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Using the java.util.concurrent.locks.ReentrantLock library as follows:

Two threads generate a random number and use it to update the shared variables account1 and account2 stored in class Accounts - a lock is used to protect the writing to the shared vars

package osproj221;
import java.util.concurrent.locks.ReentrantLock;

public class Accounts {
    private int account1,account2;
    private final ReentrantLock mutex;

    public Accounts(){
        account1=account2=0;
        mutex = new ReentrantLock();
    }

    public void updateAccounts(int amt){
        try{
            mutex.lock();
            account1 += amt;
            account2 -= amt;
        }catch(Exception ex){
            System.out.println(ex);
        }finally{mutex.unlock();}
    }

    public int getAccount1(){
        return this.account1;
    }

    public int getAccount2(){
        return this.account2;
    }
}

My threads implement the Runnable interface as follows:

package osproj221;
import java.util.Random;

public class RaceThread implements Runnable {

    private Random myRand = new Random();
    private int counter = 0;
    private Accounts accounts;

    public RaceThread(Accounts accounts){
        this.accounts = accounts;
    }

    public void run(){

        do{
            int r = myRand.nextInt(300);
            r = Math.abs(r);
            accounts.updateAccounts(r);
            counter++;
        }while((accounts.getAccount1() + accounts.getAccount2() == 0));

        System.out.println(counter + " " + accounts.getAccount1() + " " + accounts.getAccount2());
    }

}

and finally my Main class

package osproj221;

public class Main {

    public static void main(String[] args) {
        Accounts myAccounts = new Accounts();

        Thread t1 = new Thread(new RaceThread(myAccounts));
        Thread t2 = new Thread(new RaceThread(myAccounts));

        t1.start();
        t2.start();

        try{
            t1.join();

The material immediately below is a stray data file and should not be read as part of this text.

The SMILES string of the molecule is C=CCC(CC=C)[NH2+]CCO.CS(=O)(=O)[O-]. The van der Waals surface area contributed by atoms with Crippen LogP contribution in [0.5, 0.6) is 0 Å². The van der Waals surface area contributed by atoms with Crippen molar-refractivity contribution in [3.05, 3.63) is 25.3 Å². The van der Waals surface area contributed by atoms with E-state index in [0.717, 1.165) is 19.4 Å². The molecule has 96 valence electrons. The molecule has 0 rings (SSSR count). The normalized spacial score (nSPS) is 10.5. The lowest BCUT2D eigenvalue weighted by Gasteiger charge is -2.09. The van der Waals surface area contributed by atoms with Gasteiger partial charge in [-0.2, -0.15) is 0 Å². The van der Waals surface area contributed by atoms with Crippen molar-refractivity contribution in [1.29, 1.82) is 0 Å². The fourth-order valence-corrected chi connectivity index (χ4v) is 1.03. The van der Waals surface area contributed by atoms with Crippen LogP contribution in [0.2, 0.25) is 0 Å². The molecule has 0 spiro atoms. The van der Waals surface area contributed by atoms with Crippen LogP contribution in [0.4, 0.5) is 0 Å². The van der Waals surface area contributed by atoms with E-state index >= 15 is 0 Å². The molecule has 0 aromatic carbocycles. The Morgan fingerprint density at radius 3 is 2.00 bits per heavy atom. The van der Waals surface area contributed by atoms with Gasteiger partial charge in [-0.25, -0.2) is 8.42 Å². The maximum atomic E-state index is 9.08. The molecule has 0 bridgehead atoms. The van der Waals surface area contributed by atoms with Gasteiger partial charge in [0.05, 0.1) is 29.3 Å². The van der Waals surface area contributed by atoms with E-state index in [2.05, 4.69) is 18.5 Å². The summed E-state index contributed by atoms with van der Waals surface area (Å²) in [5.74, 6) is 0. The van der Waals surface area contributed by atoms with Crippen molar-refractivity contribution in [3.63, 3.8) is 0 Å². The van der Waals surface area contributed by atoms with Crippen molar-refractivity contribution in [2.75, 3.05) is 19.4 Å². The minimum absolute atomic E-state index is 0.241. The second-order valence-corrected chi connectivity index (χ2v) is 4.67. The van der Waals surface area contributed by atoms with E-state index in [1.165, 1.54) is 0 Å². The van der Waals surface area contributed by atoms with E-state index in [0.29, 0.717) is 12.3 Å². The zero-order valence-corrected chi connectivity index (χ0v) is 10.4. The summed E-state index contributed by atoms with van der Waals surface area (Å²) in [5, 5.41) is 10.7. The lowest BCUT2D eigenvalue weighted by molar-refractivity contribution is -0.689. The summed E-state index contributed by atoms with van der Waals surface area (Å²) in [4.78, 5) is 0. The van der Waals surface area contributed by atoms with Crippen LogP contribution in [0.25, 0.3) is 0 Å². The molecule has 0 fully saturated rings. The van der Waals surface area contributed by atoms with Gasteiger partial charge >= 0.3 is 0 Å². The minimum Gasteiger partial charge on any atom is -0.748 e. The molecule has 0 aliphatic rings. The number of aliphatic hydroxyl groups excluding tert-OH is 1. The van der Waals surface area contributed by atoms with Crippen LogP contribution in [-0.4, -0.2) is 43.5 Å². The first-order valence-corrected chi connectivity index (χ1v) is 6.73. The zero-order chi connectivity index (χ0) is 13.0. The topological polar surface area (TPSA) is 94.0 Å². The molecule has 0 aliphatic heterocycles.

t2.join();
        }catch(Exception ex){
            System.out.println(ex);
        }

        System.out.println(myAccounts.getAccount1() + " " + myAccounts.getAccount2());

    }

}

that looks a little longer than i thought it would - apologies. I would expect that neither of the threads would terminate, because account1+account2 should always = 0 as the mutex handles protecting the updating of account1 and account2. What seems to happen is that one of the threads exits because it fails the account1+account2==0 condition, and the other one continues indefinitely. im confused!

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4 Answers 4

up vote 3 down vote accepted

It's because you're not locking the reads on your getters. This means thread 2 can read the data in an inconsistent state, while thread 1 is updating the data (between += and -=). The problem can happen as follows:

Thread 1:

  1. updateAccounts(5);
  2. OBTAIN LOCK
  3. account1 += 5; -> account1 = 0 + 5; -> account1 = 5;

Thread 2:

  1. getAccount1() <- returns 5
  2. getAccount2() <- returns 0
  3. 5+0 != 0 --> EXIT

Thread 1:

  1. account2 -= 5 -> account2 = 0-5 -> account2 = -5;
  2. RELEASE LOCK.

The solution: Unfortunately you can't simply synchonize your getters individually I would instead recommend a new get method:

public int getAccountsSum() {
    try {
        mutex.lock();
        return this.account1 + this.account2;
    } finally { mutex.unlock(); }

and in RaceThread.run() change the while condition to:

    }while((accounts.getAccountsSum() == 0));
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that's great - thanks man –  Dave Anderson Aug 23 '11 at 13:13
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It's not enough to synchronize your writes; you also need to synchronize your reads, using the same lock/monitor.

If you don't, bad things can happen:

  • There is no guarantee that a write on one thread will ever be visible to an unsynchronized reader on another thread.
  • Even if the writes are visible, there is no guarantee that they will become visible in the expected order, or that your two unsynchronized reads will see coherent values for the different variables. It's quite possible for you to see an old value of account1 and a new value of account2, or vice-versa.
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you are only syncronizing the write access to the variables.

so there is a chance of one thread setting account1 to a new value while the other is reading an old account2.

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Your Getters are not locked. So even though you use a mutex on updating the other thread is calling the Getters which can run unlocked.

  • Thread1:
    • updateAccounts
      • LOCK
      • account1 += r
  • Thread2:
    • getAccount1
    • getAccount2
    • account1 + account2 != 0
  • Thread1:
      • account2 -= r
      • UNLOCK

    public int getAccounts(){ int result = 0; try{ mutex.lock(); result = account1 + account2; }catch(Exception ex){ System.out.println(ex); }finally{mutex.unlock();} return result; }

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